Because the increasing costs of ransom payments have placed strains on the insurance industry, insureds can expect that the underwriting and renewal processes may be more rigorous than in previous years. Indeed, as companies seek to acquire new cyber-insurance policies or renew existing ones, the insurers’ enhanced diligence procedures may require additional disclosures or the implementation of new or more stringent cybersecurity procedures to meet the insurer’s standards. Policies can often require a checklist of specific security controls designed to mitigate the risk of ransomware to be in place and periodically tested for effectiveness, for example.
There is also the risk that an insured company may find that its policy’s pre-approval process for the retention of outside counsel, forensic experts, ransom payment facilitators, and even the potential ransom payment itself is in tension with the company’s interest in a swift and immediate response to the ransomware event. The extent to which the policy includes recovery costs can pose an additional challenge if a policy does not treat expenses related to the forensic investigation, the ransom payment itself (if applicable), and rebuilding affected systems as covered recovery costs.
3. Double extortion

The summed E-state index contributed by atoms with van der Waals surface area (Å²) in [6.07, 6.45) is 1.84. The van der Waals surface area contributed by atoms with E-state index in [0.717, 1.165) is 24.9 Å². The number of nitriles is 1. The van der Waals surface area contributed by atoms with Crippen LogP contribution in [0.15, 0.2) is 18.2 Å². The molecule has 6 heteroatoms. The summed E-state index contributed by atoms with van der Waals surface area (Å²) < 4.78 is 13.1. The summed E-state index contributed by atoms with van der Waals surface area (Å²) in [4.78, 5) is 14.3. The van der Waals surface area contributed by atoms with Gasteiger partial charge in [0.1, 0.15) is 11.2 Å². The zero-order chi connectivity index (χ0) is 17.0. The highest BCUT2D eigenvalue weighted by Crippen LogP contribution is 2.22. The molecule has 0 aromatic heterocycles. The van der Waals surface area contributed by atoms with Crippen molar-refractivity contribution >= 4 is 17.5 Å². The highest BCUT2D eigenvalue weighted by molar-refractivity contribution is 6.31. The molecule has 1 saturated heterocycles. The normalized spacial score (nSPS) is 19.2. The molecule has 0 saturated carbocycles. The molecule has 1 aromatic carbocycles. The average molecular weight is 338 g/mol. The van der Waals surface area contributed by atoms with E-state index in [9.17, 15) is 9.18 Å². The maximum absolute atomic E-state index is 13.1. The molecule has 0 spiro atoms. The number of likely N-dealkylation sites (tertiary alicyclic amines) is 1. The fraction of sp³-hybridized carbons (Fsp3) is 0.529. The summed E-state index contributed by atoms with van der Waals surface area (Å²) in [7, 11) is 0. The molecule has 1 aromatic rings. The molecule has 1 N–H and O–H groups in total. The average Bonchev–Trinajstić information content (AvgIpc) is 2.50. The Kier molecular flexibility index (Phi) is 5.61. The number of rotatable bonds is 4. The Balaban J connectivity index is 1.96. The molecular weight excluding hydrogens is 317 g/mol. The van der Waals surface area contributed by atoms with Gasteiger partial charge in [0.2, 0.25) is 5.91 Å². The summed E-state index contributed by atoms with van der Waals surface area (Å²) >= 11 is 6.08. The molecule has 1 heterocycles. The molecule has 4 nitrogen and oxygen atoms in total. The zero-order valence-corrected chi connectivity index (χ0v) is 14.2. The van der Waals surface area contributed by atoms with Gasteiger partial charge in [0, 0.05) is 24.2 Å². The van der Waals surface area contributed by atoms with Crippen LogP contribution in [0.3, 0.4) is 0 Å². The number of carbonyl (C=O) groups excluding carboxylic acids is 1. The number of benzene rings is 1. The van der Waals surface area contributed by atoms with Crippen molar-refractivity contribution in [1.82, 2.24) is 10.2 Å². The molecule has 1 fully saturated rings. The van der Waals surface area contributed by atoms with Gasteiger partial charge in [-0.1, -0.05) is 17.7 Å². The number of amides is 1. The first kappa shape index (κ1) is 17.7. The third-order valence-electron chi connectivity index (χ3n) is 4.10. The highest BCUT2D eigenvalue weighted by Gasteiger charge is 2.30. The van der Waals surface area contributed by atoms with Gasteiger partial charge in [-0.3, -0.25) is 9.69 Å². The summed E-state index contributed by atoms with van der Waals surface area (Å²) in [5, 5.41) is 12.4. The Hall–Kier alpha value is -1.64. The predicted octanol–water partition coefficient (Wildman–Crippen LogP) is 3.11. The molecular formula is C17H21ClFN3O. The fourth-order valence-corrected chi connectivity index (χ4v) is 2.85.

As companies grapple with the challenges associated with improving security and recovery capabilities, organized criminal groups associated with ransomware attacks have undergone a period of reorganization and shifting of tactics that may frustrate response efforts. For example, in the second half of 2019, threat actors began using a wider range of techniques to incentivize the payment of ransom, chiefly by exfiltrating data before executing the ransomware and then threatening to post victims’ identities and data through online “shaming” boards. This trend accelerated in 2020 and into 2021, beginning with Sodinokibi’s use of a double extortion scheme to target Travelex, the world’s largest chain of currency exchange shops in early 2020. More recently, the Conti group targeted the Irish Department of Health and the Health Executive Service in May 2021, threatening to sell or publish private data after crippling the health and social service systems for the entire nation of 4.9 million people. An interesting twist to this incident is that the Irish authorities made clear that they would not pay the $20 million ransom and the threat actors responded by providing the decryption tool for free, but then proceeded to leak some patient data when the ransom was still not paid. According to one security firm, the percentage of ransomware attacks that involved the threat to release stolen data on the dark web increased from 50% in Q3 of 2020 to 70% in Q4 2020. Are you prepared to have your sensitive data leaked on a criminal site?